NBA lockout draws little attention, depresses fans

By By Ben Hollander, Staff Writer


Here I am writing, curled up in my room with nothing but my laptop and my bitterness on a night that was supposed to be oh so very special.


In an ideal world, Kobe, KD, D-Rose and the Dallas Mavericks, the defending champs, would be headlining the start to the new NBA season tonight, and I would be staring at my television like it was on fire. Unfortunately, this happens not to be on my agenda for the night, and the NBA remains locked in a dispute between players and the NBA itself.


Seeing how the entire first month of the season has already been slashed, I do not see much hope for a 2011-2012 NBA season, and I predict the lockout will last quite a while. The average fan might be okay with this realization and may not be giving the lockout the attention it deserves, but it’s for one reason: it’s football season. Let’s be honest, the only reason people don’t care about the lockout right now is because football season is in full swing and Kevin Durant looks sweet playing pick-up games against people entirely less athletically gifted than himself.


Come February, the only professional sport to watch is going to be hockey, except for Kobe’s occasional Italian league games that Charles Barkley might be announcing on TNT. There is a reason why the NBA is in the US and it is because most of the players are from the US and because we have the largest viewing market in the world. The lockout is giving countries like Italy, Turkey and China a chance to gobble up American basketball superstars to make their leagues more interesting while the NBA becomes increasingly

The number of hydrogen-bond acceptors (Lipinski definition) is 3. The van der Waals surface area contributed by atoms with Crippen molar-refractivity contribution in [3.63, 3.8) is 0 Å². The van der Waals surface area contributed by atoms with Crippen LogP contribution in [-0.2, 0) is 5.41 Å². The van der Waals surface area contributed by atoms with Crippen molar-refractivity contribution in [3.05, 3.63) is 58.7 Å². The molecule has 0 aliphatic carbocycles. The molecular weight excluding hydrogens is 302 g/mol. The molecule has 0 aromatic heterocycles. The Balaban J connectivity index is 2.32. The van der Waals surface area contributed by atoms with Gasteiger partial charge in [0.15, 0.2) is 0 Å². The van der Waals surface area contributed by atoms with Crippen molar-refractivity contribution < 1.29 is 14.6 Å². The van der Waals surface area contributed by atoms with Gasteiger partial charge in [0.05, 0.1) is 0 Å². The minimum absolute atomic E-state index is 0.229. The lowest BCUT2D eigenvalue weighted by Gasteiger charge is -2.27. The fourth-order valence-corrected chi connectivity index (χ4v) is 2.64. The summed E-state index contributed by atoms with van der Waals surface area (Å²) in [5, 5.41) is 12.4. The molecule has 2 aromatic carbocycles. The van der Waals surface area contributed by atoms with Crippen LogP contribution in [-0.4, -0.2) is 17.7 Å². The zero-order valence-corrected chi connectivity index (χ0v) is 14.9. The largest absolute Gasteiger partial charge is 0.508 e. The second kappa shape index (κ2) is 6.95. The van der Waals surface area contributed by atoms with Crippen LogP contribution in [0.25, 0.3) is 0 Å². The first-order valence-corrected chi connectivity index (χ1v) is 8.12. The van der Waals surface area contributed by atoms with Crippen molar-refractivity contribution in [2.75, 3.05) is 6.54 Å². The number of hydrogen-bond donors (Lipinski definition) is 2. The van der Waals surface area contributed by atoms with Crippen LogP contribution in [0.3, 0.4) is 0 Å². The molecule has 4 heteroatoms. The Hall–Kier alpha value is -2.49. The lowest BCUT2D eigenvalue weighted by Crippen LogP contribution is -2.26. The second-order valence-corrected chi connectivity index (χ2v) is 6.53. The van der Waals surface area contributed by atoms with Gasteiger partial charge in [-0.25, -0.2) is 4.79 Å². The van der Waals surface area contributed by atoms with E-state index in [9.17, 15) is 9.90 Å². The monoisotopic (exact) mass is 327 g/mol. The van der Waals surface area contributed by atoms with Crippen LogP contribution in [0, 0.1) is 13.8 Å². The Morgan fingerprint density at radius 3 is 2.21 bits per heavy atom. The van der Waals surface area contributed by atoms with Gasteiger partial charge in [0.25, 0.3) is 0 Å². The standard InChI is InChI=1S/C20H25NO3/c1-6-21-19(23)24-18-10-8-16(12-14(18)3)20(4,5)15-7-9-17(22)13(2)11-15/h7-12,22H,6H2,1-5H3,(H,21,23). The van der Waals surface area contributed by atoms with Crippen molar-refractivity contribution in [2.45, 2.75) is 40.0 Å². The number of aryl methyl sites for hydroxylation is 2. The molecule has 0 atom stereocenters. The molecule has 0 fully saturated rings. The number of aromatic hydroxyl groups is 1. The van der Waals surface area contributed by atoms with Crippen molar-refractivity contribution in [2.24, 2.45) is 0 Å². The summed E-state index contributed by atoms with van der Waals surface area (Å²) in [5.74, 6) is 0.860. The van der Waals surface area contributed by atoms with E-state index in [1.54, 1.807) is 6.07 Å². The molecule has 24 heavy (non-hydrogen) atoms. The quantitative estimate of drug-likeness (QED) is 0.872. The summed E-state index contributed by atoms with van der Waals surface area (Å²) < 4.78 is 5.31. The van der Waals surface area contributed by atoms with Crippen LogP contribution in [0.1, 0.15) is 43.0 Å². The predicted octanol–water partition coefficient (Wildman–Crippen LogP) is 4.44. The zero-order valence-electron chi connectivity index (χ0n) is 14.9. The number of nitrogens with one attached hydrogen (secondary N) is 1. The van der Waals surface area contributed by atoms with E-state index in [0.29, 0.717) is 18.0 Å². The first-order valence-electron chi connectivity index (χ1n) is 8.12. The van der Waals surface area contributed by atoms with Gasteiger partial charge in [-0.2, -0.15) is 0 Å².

more stagnated.


Missing a full season of basketball is going to be a nightmare for some teams. The average age of the starting lineup for last year’s champions is 32. The last thing the team needs is another year to pass for its veterans who may not have many more years to continue to play proficiently together.


How about Miami’s Big Three coming off a season with so much hype and high hopes for a ring? How will a season without pay from their Godzilla contracts affect their ability to come together to win? Last year’s MVP Derek Rose and Oklahoma City’s Kevin Durant are going to miss a valuable season where they are both in their prime and ready to lead their young teams further into the playoffs than before.


If NBA commissioner David Stern were more concerned about having an NBA season than debating whether to bring back his lockout beard from ’98, we might have had a deal by now. The truth remains that the NBA still does not have the weight of impact on American society that the NFL does and therefore will not be able to crank out a deal to salvage the season like the NFL did.


I hope my predictions are wrong and there happens to be a shortened NBA season this year. Lack of practice surely does not faze any NBA superstar, and no real star starts trying until playoffs roll around anyway. So to Commissioner Stern and NBA Players Association Executive Director Billy Hunter, please work out a deal, any deal, in a timely fashion. If only to help out my unemployed brother Kris Humphries out. The man needs his paycheck more than ever now that he might only be getting half of it.